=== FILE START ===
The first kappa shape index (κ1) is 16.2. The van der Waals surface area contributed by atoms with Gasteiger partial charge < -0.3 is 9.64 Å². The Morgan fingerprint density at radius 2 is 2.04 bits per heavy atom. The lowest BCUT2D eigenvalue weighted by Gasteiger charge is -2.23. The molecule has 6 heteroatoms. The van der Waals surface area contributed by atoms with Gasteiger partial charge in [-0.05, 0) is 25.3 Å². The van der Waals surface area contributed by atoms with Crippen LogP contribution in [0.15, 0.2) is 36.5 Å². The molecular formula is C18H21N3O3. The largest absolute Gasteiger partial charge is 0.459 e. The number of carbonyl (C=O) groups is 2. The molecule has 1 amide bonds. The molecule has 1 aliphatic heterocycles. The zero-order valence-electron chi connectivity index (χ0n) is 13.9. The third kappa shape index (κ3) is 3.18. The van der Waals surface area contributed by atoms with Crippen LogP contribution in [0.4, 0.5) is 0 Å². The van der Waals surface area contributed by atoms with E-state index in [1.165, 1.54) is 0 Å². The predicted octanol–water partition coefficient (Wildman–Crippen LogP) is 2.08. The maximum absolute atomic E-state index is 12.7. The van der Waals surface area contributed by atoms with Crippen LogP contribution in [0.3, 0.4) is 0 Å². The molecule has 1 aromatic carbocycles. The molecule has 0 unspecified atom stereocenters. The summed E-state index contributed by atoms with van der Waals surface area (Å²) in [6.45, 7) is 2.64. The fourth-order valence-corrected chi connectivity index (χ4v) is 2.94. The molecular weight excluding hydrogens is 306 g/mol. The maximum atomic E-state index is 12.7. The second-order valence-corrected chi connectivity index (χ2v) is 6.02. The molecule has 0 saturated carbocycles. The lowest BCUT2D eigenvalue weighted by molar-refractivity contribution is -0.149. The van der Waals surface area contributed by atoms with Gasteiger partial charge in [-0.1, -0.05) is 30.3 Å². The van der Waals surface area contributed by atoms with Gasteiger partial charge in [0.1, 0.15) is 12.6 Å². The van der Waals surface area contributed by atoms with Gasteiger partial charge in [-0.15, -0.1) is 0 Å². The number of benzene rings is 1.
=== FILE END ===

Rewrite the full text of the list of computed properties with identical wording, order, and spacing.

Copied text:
The first kappa shape index (κ1) is 16.2. The van der Waals surface area contributed by atoms with Gasteiger partial charge < -0.3 is 9.64 Å². The Morgan fingerprint density at radius 2 is 2.04 bits per heavy atom. The lowest BCUT2D eigenvalue weighted by Gasteiger charge is -2.23. The molecule has 6 heteroatoms. The van der Waals surface area contributed by atoms with Gasteiger partial charge in [-0.05, 0) is 25.3 Å². The van der Waals surface area contributed by atoms with Crippen LogP contribution in [0.15, 0.2) is 36.5 Å². The molecular formula is C18H21N3O3. The largest absolute Gasteiger partial charge is 0.459 e. The number of carbonyl (C=O) groups is 2. The molecule has 1 amide bonds. The molecule has 1 aliphatic heterocycles. The zero-order valence-electron chi connectivity index (χ0n) is 13.9. The third kappa shape index (κ3) is 3.18. The van der Waals surface area contributed by atoms with Crippen LogP contribution in [0.4, 0.5) is 0 Å². The van der Waals surface area contributed by atoms with E-state index in [1.165, 1.54) is 0 Å². The predicted octanol–water partition coefficient (Wildman–Crippen LogP) is 2.08. The maximum absolute atomic E-state index is 12.7. The van der Waals surface area contributed by atoms with Crippen LogP contribution in [0.3, 0.4) is 0 Å². The molecule has 1 aromatic carbocycles. The molecule has 0 unspecified atom stereocenters. The summed E-state index contributed by atoms with van der Waals surface area (Å²) in [6.45, 7) is 2.64. The fourth-order valence-corrected chi connectivity index (χ4v) is 2.94. The molecular weight excluding hydrogens is 306 g/mol. The maximum atomic E-state index is 12.7. The second-order valence-corrected chi connectivity index (χ2v) is 6.02. The molecule has 0 saturated carbocycles. The lowest BCUT2D eigenvalue weighted by molar-refractivity contribution is -0.149. The van der Waals surface area contributed by atoms with Gasteiger partial charge in [-0.1, -0.05) is 30.3 Å². The van der Waals surface area contributed by atoms with Gasteiger partial charge in [0.1, 0.15) is 12.6 Å². The van der Waals surface area contributed by atoms with Gasteiger partial charge in [-0.15, -0.1) is 0 Å². The number of benzene rings is 1.